I usually like to call out wire stories as nearly something of a hazard for news seekers online. Sure, it's hard news in the purest form, "just the facts, ma'am," and so on, but it's sometimes arduous to weed your way through the very sameness of the coverage (for a current example, search for "Bush to send more troops to Iraq" in Google News) to find something interesting, compelling, or unique. The desire for new, fresh, and diverse angles and perspectives on the news is a large factor in the blogosphere's elevation beyond its roots in naval gazing-style journaling (somewhat ironically, the naval gaze lives on long and strong in the teen-centric social networks these days, MySpace chief among them!).
Because of the wild success of blogs – the most popular of which employ an accessible, friendly, and engaging style, with a comments area where the author converses with readers – mainstream media sites have scrambled over the last few years to add blogs to supplement their more traditional news coverage. This convergence between traditional and new media is a good thing for everyone, I'd argue, and will help to continue to raise the bar for transparency, quality, and value for blogs and traditional news sites both. Everyone is continuously encouraged and compelled to compete for eyeballs, and that's a good thing.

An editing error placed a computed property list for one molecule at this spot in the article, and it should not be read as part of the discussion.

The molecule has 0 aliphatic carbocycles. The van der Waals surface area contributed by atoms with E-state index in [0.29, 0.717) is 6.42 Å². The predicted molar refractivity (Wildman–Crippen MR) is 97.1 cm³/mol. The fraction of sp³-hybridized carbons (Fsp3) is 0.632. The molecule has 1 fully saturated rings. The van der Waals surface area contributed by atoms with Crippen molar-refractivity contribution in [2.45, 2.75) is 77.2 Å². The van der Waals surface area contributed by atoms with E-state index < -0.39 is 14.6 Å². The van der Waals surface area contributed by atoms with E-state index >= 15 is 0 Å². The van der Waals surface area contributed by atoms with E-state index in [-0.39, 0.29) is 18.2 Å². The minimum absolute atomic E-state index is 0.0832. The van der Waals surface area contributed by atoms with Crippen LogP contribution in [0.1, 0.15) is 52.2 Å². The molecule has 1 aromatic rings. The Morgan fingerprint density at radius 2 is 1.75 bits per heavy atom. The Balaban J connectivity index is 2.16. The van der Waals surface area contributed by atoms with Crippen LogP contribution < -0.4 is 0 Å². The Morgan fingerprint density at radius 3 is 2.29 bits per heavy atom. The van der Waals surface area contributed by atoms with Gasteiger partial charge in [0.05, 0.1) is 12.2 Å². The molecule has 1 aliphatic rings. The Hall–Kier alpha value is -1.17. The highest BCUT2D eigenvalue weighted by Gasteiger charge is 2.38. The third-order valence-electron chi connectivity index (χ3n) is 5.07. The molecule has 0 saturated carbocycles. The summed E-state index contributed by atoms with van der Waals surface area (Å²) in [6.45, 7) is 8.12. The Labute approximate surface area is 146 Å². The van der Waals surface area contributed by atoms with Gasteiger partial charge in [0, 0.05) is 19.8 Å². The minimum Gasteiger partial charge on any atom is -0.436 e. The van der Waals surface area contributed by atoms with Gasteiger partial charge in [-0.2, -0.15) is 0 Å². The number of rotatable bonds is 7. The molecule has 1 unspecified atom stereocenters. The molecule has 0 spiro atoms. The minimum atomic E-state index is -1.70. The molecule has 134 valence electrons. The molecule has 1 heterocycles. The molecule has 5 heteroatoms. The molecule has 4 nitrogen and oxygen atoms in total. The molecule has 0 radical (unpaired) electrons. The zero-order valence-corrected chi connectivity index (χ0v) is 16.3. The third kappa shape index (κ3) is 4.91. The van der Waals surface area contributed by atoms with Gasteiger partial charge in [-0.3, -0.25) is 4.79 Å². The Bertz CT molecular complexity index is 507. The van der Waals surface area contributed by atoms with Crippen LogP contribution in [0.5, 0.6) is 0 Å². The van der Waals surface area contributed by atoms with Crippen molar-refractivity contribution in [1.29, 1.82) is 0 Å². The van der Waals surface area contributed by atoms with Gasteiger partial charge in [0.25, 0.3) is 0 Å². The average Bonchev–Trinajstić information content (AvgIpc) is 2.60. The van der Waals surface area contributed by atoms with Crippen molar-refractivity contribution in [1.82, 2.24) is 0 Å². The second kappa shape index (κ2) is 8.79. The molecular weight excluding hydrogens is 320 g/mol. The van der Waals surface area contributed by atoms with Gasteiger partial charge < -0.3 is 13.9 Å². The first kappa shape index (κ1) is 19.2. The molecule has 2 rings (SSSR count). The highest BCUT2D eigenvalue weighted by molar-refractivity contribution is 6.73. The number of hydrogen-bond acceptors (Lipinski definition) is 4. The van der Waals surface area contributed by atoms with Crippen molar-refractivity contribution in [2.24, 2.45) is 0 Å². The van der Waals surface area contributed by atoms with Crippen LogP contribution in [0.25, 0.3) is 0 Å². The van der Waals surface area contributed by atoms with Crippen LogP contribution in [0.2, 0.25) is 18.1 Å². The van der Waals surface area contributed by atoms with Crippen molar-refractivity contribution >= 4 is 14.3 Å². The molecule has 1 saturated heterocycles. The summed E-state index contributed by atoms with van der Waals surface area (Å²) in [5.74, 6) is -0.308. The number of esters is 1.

It's intriguing then that Reuters, as major a wire news service as they come, has a pretty sizeable section devoted to Reuters Blogs. It's pretty clear at first glance that blogging is taken seriously by the leaders of the organization as the most recent post (a week old, already ancient by blogging standards!) under the Reuters Editors blog is written by Reuters Editor-in-Chief David Schlesinger. Mr. Schlesinger doesn't go so far as to respond to those who took the time to comment, but he must be given credit nonetheless for putting in the effort.
Clearly, some areas of Reuters Blogs are more active than others. MediaFile, where reporters Eric Auchard and Ken Li hang "hang out at the corner of Media and Technology," appears to be the most vibrant, with frequent updates and nice tidbits of geeky coolness like the Spark stationary bike, which enables you to race against your friends on an LCD screen while you get your workout on.
Other blogs are looking a smidge less than active. It's a Wrap, a blog that covers entertainment news, looks to be relatively wrapped as the most recent post is dated December 12th. I'm as big a fan of Sacha Baron Cohen as they come, but Borat movie news seems kind of 2006 already, doesn't it?
There are also blogs that provide links and some pictures associated with Reuters audio interviews and one called From Reuters.com, which is supposed to be a place where "we invite readers to post comments on major events and send questions to newsmakers and our correspondents on the frontline" but is pretty difficult to tell what it actually is in practice. There are several diaries from a "video embed" scattered in the midst of a reporter embedded with the British army in Afghanistan, which may well be a wonderful and much needed bit of personal reporting from the warfront, but it's unfortunately buried among other stories that don't seem all that related to one another.
It will be interesting to see how Reuters plays out its experiment with blogs. One reason why Reuters Blogs seems to be less frequented and updated than it might be is because its blogs are not integrated with the rest of the site and its torrent of up-to-the-minute wire story reports. The New York Times, on the other hand, does a really nice job of mixing its article pages with links to its blogs.